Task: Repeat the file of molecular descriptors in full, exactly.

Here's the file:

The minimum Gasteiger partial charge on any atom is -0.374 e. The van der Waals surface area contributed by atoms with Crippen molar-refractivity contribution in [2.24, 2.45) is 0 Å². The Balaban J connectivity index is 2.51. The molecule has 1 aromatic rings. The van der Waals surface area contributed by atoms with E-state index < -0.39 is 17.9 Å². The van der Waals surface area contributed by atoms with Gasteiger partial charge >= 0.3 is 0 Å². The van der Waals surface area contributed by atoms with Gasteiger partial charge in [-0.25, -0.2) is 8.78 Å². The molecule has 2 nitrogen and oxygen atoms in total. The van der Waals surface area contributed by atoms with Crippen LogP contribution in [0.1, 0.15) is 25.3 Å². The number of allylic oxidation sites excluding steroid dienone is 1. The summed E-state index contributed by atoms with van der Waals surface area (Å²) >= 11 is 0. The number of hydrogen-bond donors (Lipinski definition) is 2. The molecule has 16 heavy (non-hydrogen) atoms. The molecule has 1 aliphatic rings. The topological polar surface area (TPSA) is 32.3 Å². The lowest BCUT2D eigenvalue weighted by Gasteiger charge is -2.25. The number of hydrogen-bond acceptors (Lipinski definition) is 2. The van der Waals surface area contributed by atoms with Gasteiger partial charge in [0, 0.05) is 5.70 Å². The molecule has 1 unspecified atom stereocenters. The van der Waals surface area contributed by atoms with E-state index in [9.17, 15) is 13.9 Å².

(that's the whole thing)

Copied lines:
The minimum Gasteiger partial charge on any atom is -0.374 e. The van der Waals surface area contributed by atoms with Crippen molar-refractivity contribution in [2.24, 2.45) is 0 Å². The Balaban J connectivity index is 2.51. The molecule has 1 aromatic rings. The van der Waals surface area contributed by atoms with E-state index < -0.39 is 17.9 Å². The van der Waals surface area contributed by atoms with Gasteiger partial charge >= 0.3 is 0 Å². The van der Waals surface area contributed by atoms with Gasteiger partial charge in [-0.25, -0.2) is 8.78 Å². The molecule has 2 nitrogen and oxygen atoms in total. The van der Waals surface area contributed by atoms with Crippen LogP contribution in [0.1, 0.15) is 25.3 Å². The number of allylic oxidation sites excluding steroid dienone is 1. The summed E-state index contributed by atoms with van der Waals surface area (Å²) >= 11 is 0. The number of hydrogen-bond donors (Lipinski definition) is 2. The molecule has 16 heavy (non-hydrogen) atoms. The molecule has 1 aliphatic rings. The topological polar surface area (TPSA) is 32.3 Å². The lowest BCUT2D eigenvalue weighted by Gasteiger charge is -2.25. The number of hydrogen-bond acceptors (Lipinski definition) is 2. The van der Waals surface area contributed by atoms with Gasteiger partial charge in [0, 0.05) is 5.70 Å². The molecule has 1 unspecified atom stereocenters. The van der Waals surface area contributed by atoms with E-state index in [9.17, 15) is 13.9 Å².